Bow down to terriers and shepherds and Siamese cats.
Fields of artichokes and elegant strawberries.

Make the brushing of your hair
a prayer, every strand its own voice,
singing in the choir on your head.
As you wash your face, the water slipping
through your fingers, a prayer: Water,
softest thing on earth, gentleness
that wears away rock.

Making love, of course, is already prayer.
Skin, and open mouths worshipping that skin,
the fragile cases we are poured into.

If you’re hungry, pray. If you’re tired.
Pray to Gandhi and Dorothy Day.
Shakespeare. Sappho. Sojourner Truth.

When you walk to your car, to the mailbox,
to the video store, let each step
be a prayer that we all keep our legs,
that we do not blow off anyone else’s legs.
Or crush their skulls.
And if you are riding on a bicycle
or a skateboard, in a wheelchair, each revolution
of the wheels a prayer as the earth revolves:
less harm, less harm, less harm.

And as you work, typing with a new manicure,
a tiny palm tree painted on one pearlescent nail
or delivering soda or drawing good blood
into rubber-capped vials, writing on a blackboard
with yellow chalk, twirling pizzas–

With each breath in, take in the faith of those
who have believed when belief seemed foolish,
who persevered. With each breath out, cherish.

Pull weeds for peace, turn over in your sleep for peace,
feed the birds, each shiny seed
that spills onto the earth, another second of peace.
Wash your dishes, call your mother, drink wine.

Shovel leaves or snow or trash from your sidewalk.
Make a path. Fold a photo of a dead child
around your VISA card. Scoop your holy water
from the gutter. Gnaw your crust.
Mumble along like a crazy person, stumbling
your prayer through the streets.

—Ellen Bass 

(thank you, Carol)

Once Again, Thankful

I love my blog.  I never came here to do anything except tell my story—whatever that might mean.  I never expected to find deep connections.  I never expected to touch so many lives.  Or to be touched by so many.  The only conditions I placed on my posts were to tell the truth and to wait long enough to know what the truth might be in a given situation.

Keeping this space for almost eight years means it has also become my memory.  Electroshock not only eliminated 2006 and 2007, but continues to burn holes in the process that changes short-term into long-term memory.  I stopped fussing about that long ago.  Being forced to live in the Now is a pretty decent way to live.

As I think about making some sort of journal/tribute for Henry, though, I mourn all the stories I’ve forgotten, all the little details, the ways he, Emmett and I became a family.  So, when I sit down to write about him, I start with what I notice now.  This morning I wrote about how quiet the house is without him.  That thought led to another and another, stitching together fragments of memories into a surprising string of delight and appreciation.

And I come to my blog, where Henry’s stories remain clear and available.  I took more pictures of the cats so I could illustrate those stories.  How grateful I am to have this reliquary!  Who knew how smart I was in 2011 to fiddle around with WordPress?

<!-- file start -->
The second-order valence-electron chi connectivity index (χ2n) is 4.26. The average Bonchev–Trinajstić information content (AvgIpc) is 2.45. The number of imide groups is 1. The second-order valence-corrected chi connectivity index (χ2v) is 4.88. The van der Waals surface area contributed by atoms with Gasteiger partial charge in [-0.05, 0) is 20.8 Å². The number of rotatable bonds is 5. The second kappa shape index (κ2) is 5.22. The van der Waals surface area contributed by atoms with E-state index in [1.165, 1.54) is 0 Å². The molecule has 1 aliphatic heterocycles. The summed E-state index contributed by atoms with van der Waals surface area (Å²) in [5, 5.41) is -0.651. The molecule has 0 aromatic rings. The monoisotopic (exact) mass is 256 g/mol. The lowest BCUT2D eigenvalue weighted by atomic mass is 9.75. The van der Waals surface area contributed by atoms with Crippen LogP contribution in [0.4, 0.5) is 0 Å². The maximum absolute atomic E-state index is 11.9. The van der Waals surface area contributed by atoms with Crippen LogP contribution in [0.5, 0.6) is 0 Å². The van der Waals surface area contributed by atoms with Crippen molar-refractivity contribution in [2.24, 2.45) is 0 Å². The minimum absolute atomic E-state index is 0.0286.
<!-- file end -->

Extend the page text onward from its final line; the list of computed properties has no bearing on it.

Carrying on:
As Emmett and I rearrange ourselves around and within the space that was Henry, I’ll keep coming here to share our truths.  Today, Emmett is soaking up the morning sun in the Alpha chair.  When I came home from yoga (noticing the silence instead of Henry’s irritated greeting), and saw Emmett basking, I took pictures.  This is an important moment for him, for us, for our life now.

The sun and the silence.  And the Adventure Continues.

(This song by the Wailin Jennys has always felt like Henry to me—his energy, his personality—so I share him with you in a slightly different way.)

I Awaken

I awaken in sips

as I breach the cold dark,

undulating through the mind’s long slumber.

Above the surface, sound pierces

colors blind

details sharpen.

One sip

to orient

before sinking

into a darkness that must not remain home.

I angle again toward the light.

 

Countdown to Muskogee. . . 12

I waver over the line of leaving and arriving, trying to come back to today where they meet.  This David Whyte poem spoke to me before I even contemplated moving and became a part of the art journal that will be published in July.  I tore this spread apart three different times, trying to find my true connection to the poem and my authentic voice in it.  It was one of the first spreads I created in the journal and one of the last I finished.  It seems fitting—the struggle of leaving and arriving—to a place and to ourselves.

 

Sunrise

Sunrise turns the derelict house across the street

golden.

I am inside watching.

There is nothing golden here.

7 Years and Counting

For A Mind Divided’s seventh birthday, I thought I’d look up my very first post.  Hmm…somehow this seems so familiar…

Insanity, Creativity and Living in the Now


When I was first diagnosed with bipolar disorder, I thought my life had ended.  And in a very real sense, it did.  Parts of my life fell off like flesh off a zombie–my home, my job, my friends, my ability to support myself, my ability to live independently.  In the months and years that followed, the lessons of living in the NOW and letting go of attachments kept repeating.  Living with bipolar disorder (BP) was like living in a constant fire.  It burned away everything I thought I knew about myself and how the world works.  But with fire comes new growth that could never happen otherwise.  I’m finding that to be true in my life as well.

While I always considered myself a writer, I also became an artist because of BP.  I needed a way to express the chaos I felt and the wild shifts from despair to joy and back again.  My study of the world’s religions deepened.  I explored the science and metaphysics of the brain.  I also fell in love with “Criminal Minds” and “Fringe.”

I invite you to journey with me into the overlapping realms of mental illness, creativity and spirituality.  There will be fire and ice, but also miracles.

Of that I’m certain.

It’s Not Real

This morning’s art journal spread.

(Click on the image and it will get big enough to read)